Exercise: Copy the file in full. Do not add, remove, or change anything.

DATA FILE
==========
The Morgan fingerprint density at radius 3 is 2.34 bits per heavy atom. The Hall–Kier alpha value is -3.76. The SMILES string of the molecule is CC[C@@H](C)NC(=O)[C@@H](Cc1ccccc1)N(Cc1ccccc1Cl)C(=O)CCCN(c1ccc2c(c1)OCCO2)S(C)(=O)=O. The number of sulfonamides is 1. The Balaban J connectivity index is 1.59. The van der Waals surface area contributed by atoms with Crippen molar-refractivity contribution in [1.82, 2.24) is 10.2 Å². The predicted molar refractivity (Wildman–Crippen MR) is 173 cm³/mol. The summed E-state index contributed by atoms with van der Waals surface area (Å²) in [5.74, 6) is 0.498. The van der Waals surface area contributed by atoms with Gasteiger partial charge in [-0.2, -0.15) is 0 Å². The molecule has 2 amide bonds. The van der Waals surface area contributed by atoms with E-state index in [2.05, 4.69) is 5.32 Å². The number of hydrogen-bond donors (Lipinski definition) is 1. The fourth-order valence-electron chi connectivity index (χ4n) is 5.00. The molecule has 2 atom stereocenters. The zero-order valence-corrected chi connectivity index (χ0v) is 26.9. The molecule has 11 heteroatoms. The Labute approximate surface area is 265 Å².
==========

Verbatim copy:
The Morgan fingerprint density at radius 3 is 2.34 bits per heavy atom. The Hall–Kier alpha value is -3.76. The SMILES string of the molecule is CC[C@@H](C)NC(=O)[C@@H](Cc1ccccc1)N(Cc1ccccc1Cl)C(=O)CCCN(c1ccc2c(c1)OCCO2)S(C)(=O)=O. The number of sulfonamides is 1. The Balaban J connectivity index is 1.59. The van der Waals surface area contributed by atoms with Crippen molar-refractivity contribution in [1.82, 2.24) is 10.2 Å². The predicted molar refractivity (Wildman–Crippen MR) is 173 cm³/mol. The summed E-state index contributed by atoms with van der Waals surface area (Å²) in [5.74, 6) is 0.498. The van der Waals surface area contributed by atoms with Gasteiger partial charge in [-0.2, -0.15) is 0 Å². The molecule has 2 amide bonds. The van der Waals surface area contributed by atoms with E-state index in [2.05, 4.69) is 5.32 Å². The number of hydrogen-bond donors (Lipinski definition) is 1. The fourth-order valence-electron chi connectivity index (χ4n) is 5.00. The molecule has 2 atom stereocenters. The zero-order valence-corrected chi connectivity index (χ0v) is 26.9. The molecule has 11 heteroatoms. The Labute approximate surface area is 265 Å².